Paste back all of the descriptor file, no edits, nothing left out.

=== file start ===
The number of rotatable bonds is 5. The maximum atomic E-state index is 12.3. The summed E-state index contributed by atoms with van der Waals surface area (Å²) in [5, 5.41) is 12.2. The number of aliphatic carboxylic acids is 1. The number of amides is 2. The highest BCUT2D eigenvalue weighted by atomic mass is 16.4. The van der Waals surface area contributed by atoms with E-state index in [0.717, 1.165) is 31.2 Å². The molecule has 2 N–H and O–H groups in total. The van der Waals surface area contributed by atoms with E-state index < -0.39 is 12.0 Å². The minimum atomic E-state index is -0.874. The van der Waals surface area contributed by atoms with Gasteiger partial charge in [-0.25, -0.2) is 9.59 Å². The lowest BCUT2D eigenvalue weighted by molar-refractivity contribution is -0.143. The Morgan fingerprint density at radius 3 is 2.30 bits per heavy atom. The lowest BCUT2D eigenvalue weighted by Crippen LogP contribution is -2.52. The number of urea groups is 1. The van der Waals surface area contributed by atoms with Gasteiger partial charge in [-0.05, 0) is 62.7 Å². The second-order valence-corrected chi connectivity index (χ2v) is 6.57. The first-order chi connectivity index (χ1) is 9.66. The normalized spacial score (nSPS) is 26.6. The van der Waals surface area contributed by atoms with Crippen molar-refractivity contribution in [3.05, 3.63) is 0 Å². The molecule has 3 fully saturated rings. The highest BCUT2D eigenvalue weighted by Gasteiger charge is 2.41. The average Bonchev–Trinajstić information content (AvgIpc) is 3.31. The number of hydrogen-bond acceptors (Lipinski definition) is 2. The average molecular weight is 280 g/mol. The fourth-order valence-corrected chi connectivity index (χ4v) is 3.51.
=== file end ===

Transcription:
The number of rotatable bonds is 5. The maximum atomic E-state index is 12.3. The summed E-state index contributed by atoms with van der Waals surface area (Å²) in [5, 5.41) is 12.2. The number of aliphatic carboxylic acids is 1. The number of amides is 2. The highest BCUT2D eigenvalue weighted by atomic mass is 16.4. The van der Waals surface area contributed by atoms with E-state index in [0.717, 1.165) is 31.2 Å². The molecule has 2 N–H and O–H groups in total. The van der Waals surface area contributed by atoms with E-state index < -0.39 is 12.0 Å². The minimum atomic E-state index is -0.874. The van der Waals surface area contributed by atoms with Gasteiger partial charge in [-0.25, -0.2) is 9.59 Å². The lowest BCUT2D eigenvalue weighted by molar-refractivity contribution is -0.143. The Morgan fingerprint density at radius 3 is 2.30 bits per heavy atom. The lowest BCUT2D eigenvalue weighted by Crippen LogP contribution is -2.52. The number of urea groups is 1. The van der Waals surface area contributed by atoms with Gasteiger partial charge in [-0.05, 0) is 62.7 Å². The second-order valence-corrected chi connectivity index (χ2v) is 6.57. The first-order chi connectivity index (χ1) is 9.66. The normalized spacial score (nSPS) is 26.6. The van der Waals surface area contributed by atoms with Crippen molar-refractivity contribution in [3.05, 3.63) is 0 Å². The molecule has 3 fully saturated rings. The highest BCUT2D eigenvalue weighted by Gasteiger charge is 2.41. The average Bonchev–Trinajstić information content (AvgIpc) is 3.31. The number of hydrogen-bond acceptors (Lipinski definition) is 2. The average molecular weight is 280 g/mol. The fourth-order valence-corrected chi connectivity index (χ4v) is 3.51.